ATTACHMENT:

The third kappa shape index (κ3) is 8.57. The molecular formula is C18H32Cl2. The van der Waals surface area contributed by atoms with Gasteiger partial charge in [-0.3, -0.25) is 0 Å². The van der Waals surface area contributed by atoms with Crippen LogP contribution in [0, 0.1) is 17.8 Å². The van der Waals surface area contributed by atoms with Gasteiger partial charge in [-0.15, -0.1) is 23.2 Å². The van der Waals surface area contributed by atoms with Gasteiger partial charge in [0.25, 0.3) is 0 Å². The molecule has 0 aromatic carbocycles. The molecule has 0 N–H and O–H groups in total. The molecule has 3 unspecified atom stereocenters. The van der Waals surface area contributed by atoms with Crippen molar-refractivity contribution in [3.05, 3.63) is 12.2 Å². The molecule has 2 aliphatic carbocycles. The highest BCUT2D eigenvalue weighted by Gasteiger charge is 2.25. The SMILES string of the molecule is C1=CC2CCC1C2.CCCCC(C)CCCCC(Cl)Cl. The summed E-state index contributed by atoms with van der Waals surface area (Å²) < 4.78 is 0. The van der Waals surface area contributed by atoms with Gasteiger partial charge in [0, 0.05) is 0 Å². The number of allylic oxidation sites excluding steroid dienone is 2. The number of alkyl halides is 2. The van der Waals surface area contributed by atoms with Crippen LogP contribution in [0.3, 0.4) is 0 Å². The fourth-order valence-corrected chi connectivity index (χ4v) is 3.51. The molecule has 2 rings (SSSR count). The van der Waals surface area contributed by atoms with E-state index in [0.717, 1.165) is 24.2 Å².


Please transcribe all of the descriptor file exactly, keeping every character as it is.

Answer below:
The third kappa shape index (κ3) is 8.57. The molecular formula is C18H32Cl2. The van der Waals surface area contributed by atoms with Gasteiger partial charge in [-0.3, -0.25) is 0 Å². The van der Waals surface area contributed by atoms with Crippen LogP contribution in [0, 0.1) is 17.8 Å². The van der Waals surface area contributed by atoms with Gasteiger partial charge in [-0.15, -0.1) is 23.2 Å². The van der Waals surface area contributed by atoms with Gasteiger partial charge in [0.25, 0.3) is 0 Å². The molecule has 0 aromatic carbocycles. The molecule has 0 N–H and O–H groups in total. The molecule has 3 unspecified atom stereocenters. The van der Waals surface area contributed by atoms with Crippen molar-refractivity contribution in [3.05, 3.63) is 12.2 Å². The molecule has 2 aliphatic carbocycles. The highest BCUT2D eigenvalue weighted by Gasteiger charge is 2.25. The SMILES string of the molecule is C1=CC2CCC1C2.CCCCC(C)CCCCC(Cl)Cl. The summed E-state index contributed by atoms with van der Waals surface area (Å²) < 4.78 is 0. The van der Waals surface area contributed by atoms with Gasteiger partial charge in [0, 0.05) is 0 Å². The number of allylic oxidation sites excluding steroid dienone is 2. The number of alkyl halides is 2. The van der Waals surface area contributed by atoms with Crippen LogP contribution in [0.3, 0.4) is 0 Å². The fourth-order valence-corrected chi connectivity index (χ4v) is 3.51. The molecule has 2 rings (SSSR count). The van der Waals surface area contributed by atoms with E-state index in [0.717, 1.165) is 24.2 Å².